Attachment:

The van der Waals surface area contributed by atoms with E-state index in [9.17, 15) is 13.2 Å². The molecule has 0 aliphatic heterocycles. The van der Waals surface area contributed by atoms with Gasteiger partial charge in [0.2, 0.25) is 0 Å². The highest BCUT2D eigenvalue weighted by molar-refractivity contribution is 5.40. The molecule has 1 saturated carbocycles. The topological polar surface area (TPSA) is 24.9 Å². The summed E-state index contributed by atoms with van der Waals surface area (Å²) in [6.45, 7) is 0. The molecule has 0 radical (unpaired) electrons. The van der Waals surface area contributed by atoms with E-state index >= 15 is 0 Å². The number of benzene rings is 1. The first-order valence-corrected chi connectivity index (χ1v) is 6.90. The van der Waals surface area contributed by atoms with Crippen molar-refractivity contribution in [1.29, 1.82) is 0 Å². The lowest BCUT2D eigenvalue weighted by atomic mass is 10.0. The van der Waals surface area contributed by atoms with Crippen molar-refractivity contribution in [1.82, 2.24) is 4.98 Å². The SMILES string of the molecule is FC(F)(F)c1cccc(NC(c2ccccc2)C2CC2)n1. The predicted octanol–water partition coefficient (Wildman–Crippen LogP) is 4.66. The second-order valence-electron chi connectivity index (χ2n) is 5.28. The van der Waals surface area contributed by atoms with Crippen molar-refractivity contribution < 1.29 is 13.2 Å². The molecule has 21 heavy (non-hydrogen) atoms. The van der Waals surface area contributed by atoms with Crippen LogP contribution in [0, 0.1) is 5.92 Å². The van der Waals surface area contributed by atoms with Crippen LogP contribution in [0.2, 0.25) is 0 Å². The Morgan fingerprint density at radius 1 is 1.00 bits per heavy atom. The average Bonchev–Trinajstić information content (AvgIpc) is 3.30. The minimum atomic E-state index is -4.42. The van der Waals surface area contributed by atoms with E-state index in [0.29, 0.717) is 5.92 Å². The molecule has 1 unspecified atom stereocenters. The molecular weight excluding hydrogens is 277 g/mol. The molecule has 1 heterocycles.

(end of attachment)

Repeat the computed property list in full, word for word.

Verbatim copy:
The van der Waals surface area contributed by atoms with E-state index in [9.17, 15) is 13.2 Å². The molecule has 0 aliphatic heterocycles. The van der Waals surface area contributed by atoms with Gasteiger partial charge in [0.2, 0.25) is 0 Å². The highest BCUT2D eigenvalue weighted by molar-refractivity contribution is 5.40. The molecule has 1 saturated carbocycles. The topological polar surface area (TPSA) is 24.9 Å². The summed E-state index contributed by atoms with van der Waals surface area (Å²) in [6.45, 7) is 0. The molecule has 0 radical (unpaired) electrons. The van der Waals surface area contributed by atoms with E-state index >= 15 is 0 Å². The number of benzene rings is 1. The first-order valence-corrected chi connectivity index (χ1v) is 6.90. The van der Waals surface area contributed by atoms with Crippen molar-refractivity contribution in [1.29, 1.82) is 0 Å². The lowest BCUT2D eigenvalue weighted by atomic mass is 10.0. The van der Waals surface area contributed by atoms with Crippen molar-refractivity contribution in [1.82, 2.24) is 4.98 Å². The SMILES string of the molecule is FC(F)(F)c1cccc(NC(c2ccccc2)C2CC2)n1. The predicted octanol–water partition coefficient (Wildman–Crippen LogP) is 4.66. The second-order valence-electron chi connectivity index (χ2n) is 5.28. The van der Waals surface area contributed by atoms with Crippen molar-refractivity contribution < 1.29 is 13.2 Å². The molecule has 21 heavy (non-hydrogen) atoms. The van der Waals surface area contributed by atoms with Crippen LogP contribution in [0, 0.1) is 5.92 Å². The van der Waals surface area contributed by atoms with Crippen LogP contribution in [0.2, 0.25) is 0 Å². The Morgan fingerprint density at radius 1 is 1.00 bits per heavy atom. The average Bonchev–Trinajstić information content (AvgIpc) is 3.30. The minimum atomic E-state index is -4.42. The van der Waals surface area contributed by atoms with E-state index in [0.29, 0.717) is 5.92 Å². The molecule has 1 unspecified atom stereocenters. The molecular weight excluding hydrogens is 277 g/mol. The molecule has 1 heterocycles.